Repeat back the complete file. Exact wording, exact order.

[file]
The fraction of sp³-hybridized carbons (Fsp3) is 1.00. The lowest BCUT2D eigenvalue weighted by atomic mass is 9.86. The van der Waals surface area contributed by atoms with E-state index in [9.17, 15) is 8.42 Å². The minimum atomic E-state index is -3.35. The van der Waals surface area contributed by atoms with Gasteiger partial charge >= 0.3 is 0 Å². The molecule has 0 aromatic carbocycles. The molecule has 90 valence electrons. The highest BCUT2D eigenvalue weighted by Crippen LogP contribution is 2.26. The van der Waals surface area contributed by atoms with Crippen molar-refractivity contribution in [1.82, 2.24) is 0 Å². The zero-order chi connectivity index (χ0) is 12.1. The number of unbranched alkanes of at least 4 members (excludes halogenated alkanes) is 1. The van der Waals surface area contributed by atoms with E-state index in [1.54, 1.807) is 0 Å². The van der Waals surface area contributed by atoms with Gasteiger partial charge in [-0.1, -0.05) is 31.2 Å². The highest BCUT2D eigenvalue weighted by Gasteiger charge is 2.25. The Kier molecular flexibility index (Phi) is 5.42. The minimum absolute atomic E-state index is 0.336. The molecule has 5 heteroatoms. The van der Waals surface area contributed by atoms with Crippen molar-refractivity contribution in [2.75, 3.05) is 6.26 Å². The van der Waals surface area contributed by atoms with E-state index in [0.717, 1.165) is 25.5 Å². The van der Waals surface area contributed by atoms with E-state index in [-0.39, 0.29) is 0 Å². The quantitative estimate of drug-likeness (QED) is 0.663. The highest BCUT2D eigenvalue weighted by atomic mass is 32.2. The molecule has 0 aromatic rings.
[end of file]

The fraction of sp³-hybridized carbons (Fsp3) is 1.00. The lowest BCUT2D eigenvalue weighted by atomic mass is 9.86. The van der Waals surface area contributed by atoms with E-state index in [9.17, 15) is 8.42 Å². The minimum atomic E-state index is -3.35. The van der Waals surface area contributed by atoms with Gasteiger partial charge >= 0.3 is 0 Å². The molecule has 0 aromatic carbocycles. The molecule has 90 valence electrons. The highest BCUT2D eigenvalue weighted by Crippen LogP contribution is 2.26. The van der Waals surface area contributed by atoms with Crippen molar-refractivity contribution in [1.82, 2.24) is 0 Å². The zero-order chi connectivity index (χ0) is 12.1. The number of unbranched alkanes of at least 4 members (excludes halogenated alkanes) is 1. The van der Waals surface area contributed by atoms with E-state index in [1.54, 1.807) is 0 Å². The van der Waals surface area contributed by atoms with Gasteiger partial charge in [-0.1, -0.05) is 31.2 Å². The highest BCUT2D eigenvalue weighted by Gasteiger charge is 2.25. The Kier molecular flexibility index (Phi) is 5.42. The minimum absolute atomic E-state index is 0.336. The molecule has 5 heteroatoms. The van der Waals surface area contributed by atoms with Crippen molar-refractivity contribution in [2.75, 3.05) is 6.26 Å². The van der Waals surface area contributed by atoms with E-state index in [0.717, 1.165) is 25.5 Å². The van der Waals surface area contributed by atoms with E-state index in [-0.39, 0.29) is 0 Å². The quantitative estimate of drug-likeness (QED) is 0.663. The highest BCUT2D eigenvalue weighted by atomic mass is 32.2. The molecule has 0 aromatic rings.